Tuesday, August 23, 2011

Pajama Cardinalfish

A hardy and peaceful fish that can live many years in a marine aquarium.

Pajama Cardinalfish
The Pajama Cardinalfish (Sphaeramia nematoptera) is a species of fish belonging to the Apogonidae family. Pajama Cardinalfish, also known as Polka-dot Cardinalfish or Spotted Cardinalfish, has a greenish-yellow face with orange eyes. The midsection is silver with bold, black scalar margins and the posterior section of the body is silver with orange polka-dots.

Pajama Cardinalfish
It grows to a total length of about 2.5 inches (8.5 centimeters) and features distinctive red eyes and a broad dark vertical 'waistband' with scattered red spots toward the tail. It is considered to be of low vulnerability, and is distributed throughout much of the West Pacific, from Java to Fiji, and from the Ryukyu Islands south to the Great Barrier Reef. In Pajama cardinalfish, males incubate the eggs in their mouth until they hatch.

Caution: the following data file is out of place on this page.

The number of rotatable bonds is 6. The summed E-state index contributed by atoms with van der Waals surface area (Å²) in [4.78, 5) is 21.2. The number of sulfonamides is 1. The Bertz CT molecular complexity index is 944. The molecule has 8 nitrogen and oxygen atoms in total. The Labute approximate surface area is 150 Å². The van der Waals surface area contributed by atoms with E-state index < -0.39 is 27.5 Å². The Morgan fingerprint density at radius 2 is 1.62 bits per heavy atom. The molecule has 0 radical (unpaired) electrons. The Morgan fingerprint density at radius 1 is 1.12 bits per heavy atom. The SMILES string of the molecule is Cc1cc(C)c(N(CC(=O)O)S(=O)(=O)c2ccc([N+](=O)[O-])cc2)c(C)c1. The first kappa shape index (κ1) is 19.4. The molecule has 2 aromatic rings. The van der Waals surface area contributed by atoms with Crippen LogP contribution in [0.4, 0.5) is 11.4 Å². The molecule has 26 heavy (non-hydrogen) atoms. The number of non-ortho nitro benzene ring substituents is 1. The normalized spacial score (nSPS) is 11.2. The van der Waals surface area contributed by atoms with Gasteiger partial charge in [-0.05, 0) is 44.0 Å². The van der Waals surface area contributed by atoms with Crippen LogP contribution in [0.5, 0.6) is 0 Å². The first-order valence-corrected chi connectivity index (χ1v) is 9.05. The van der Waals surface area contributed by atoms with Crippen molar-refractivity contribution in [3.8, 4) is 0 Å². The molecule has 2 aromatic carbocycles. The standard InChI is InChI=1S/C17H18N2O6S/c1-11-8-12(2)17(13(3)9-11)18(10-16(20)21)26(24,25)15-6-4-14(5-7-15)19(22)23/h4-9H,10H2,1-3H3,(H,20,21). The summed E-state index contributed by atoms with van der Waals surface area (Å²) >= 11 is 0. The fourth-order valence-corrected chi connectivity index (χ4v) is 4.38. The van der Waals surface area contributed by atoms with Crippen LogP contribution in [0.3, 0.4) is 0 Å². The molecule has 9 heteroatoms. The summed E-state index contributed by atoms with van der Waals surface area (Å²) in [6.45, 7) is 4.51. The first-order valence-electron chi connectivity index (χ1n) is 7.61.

Popular Aquarium Fish

Pajama Cardinalfish
The Pajama Cardinalsfish are an excellent choice for the beginning saltwater aquarist. They transport well, are inexpensive and adapt well to aquarium life. They can also be bred in captivity, so tank raised specimens may be available. They should have a tank of at least 40 gallons with rocky areas, caves and medium lighting. Pajama Cardinals swim slowly and usually do not shy away from spectators.

As they are a social fish, it is common to keep them in groups of five or more. They have been known to breed in captivity, unlike most marine fish, but captive bred specimens are only rarely available. If they are kept with a long spined sea urchin they will hide among the spines when they feel threatened.

During the day, Pajama Cardinalsfish tend to hover in groups in one place and like to remain stationary under rock ledges. In the wild they hide among sea urchin spines when they are threatened. Anything that simulates this arrangement is a useful addition to the tank. At night, Pajama Cardinals become solitary and hunt for food, covering the same feeding patterns that damsels do during the day. This has given them the title of damsel of the night.


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